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Politico Owner Puts TV Stations on the Block

Plans to invest more in Politico and other new media

Longtime TV owner Allbritton Communications is looking to get out of the TV business to devote all its resources to Politico and other new media. Robert Allbritton, the 44-year-old publisher of Politico, revealed his plans in a memo to employees this morning.

The Washington, D.C.-based company retained Moelis & Co. LLC as its financial advisor in seeking a buyer for the company's seven ABC affiliates, including WJLA-TV in Washington, D.C., and cable channel NewsChannel 8.

In a memo to employees, Allbritton made it very clear that Politico was the future of the company and that there was absolutely no chance the D.C. journo would go on the block.

"There is no chance, none, I will sell Politico as part of the deal. My future is Politico and companies like it. In fact, my plan is to invest even more in Politico and to place additional bets on media companies that meet my definition of successful journalistic and business enterprises," Allbritton said, calling it "the textbook definition of a thriving, sustainable new media company."

Politico, Allbritton said, carries no debt and will turn a profit in 2013.

As for why he would like to exit the TV business, Allbritton blamed lack of scale. "This industry is in the midst of rapid consolidation, and there are some clear advantages that come with increased scale. I want to ensure that our stations are well-positioned to continue their extraordinary success and participate in all of the new prospects for broadcasting going forward," Allbritton said.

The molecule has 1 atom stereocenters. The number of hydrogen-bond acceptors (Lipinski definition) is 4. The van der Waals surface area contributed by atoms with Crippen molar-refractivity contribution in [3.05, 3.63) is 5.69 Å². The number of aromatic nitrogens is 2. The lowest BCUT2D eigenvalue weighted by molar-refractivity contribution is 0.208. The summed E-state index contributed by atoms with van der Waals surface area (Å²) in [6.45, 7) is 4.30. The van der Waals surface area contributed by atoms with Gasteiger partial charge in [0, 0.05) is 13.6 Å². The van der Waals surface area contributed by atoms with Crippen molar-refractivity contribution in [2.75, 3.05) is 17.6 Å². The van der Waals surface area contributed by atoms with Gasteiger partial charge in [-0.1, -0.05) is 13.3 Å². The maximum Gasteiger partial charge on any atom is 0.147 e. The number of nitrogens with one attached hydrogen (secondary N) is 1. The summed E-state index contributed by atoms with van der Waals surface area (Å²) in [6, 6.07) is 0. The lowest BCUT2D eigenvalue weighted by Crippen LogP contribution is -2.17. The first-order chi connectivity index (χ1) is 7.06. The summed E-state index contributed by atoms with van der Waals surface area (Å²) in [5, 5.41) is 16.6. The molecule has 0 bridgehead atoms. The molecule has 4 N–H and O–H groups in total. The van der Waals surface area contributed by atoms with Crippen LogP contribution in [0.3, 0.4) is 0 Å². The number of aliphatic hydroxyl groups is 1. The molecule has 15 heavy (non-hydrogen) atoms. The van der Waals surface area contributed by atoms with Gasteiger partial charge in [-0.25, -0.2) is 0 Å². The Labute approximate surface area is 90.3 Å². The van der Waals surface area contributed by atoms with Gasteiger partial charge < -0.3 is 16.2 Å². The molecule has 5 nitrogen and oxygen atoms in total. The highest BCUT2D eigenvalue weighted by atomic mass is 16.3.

In addition to the Washington, D.C. station, Allbritton owns TV stations in Birmingham, Ala.; Harrisburg, Penn.; Little Rock, Ark.; Tulsa, Okla.; Lynchburg, Va.; and Charleston, W.Va.

Allbritton Communications has a long history in the nation's capital beginning 30 years ago when Allbritton's father, Joe, bought the TV stations and The Washington Star. New Federal Communications Commission rules forced Allbritton to divest either the paper or WJLA in the '70s, and Allbritton chose to stick with TV. Joe Allbritton died last December at 87.

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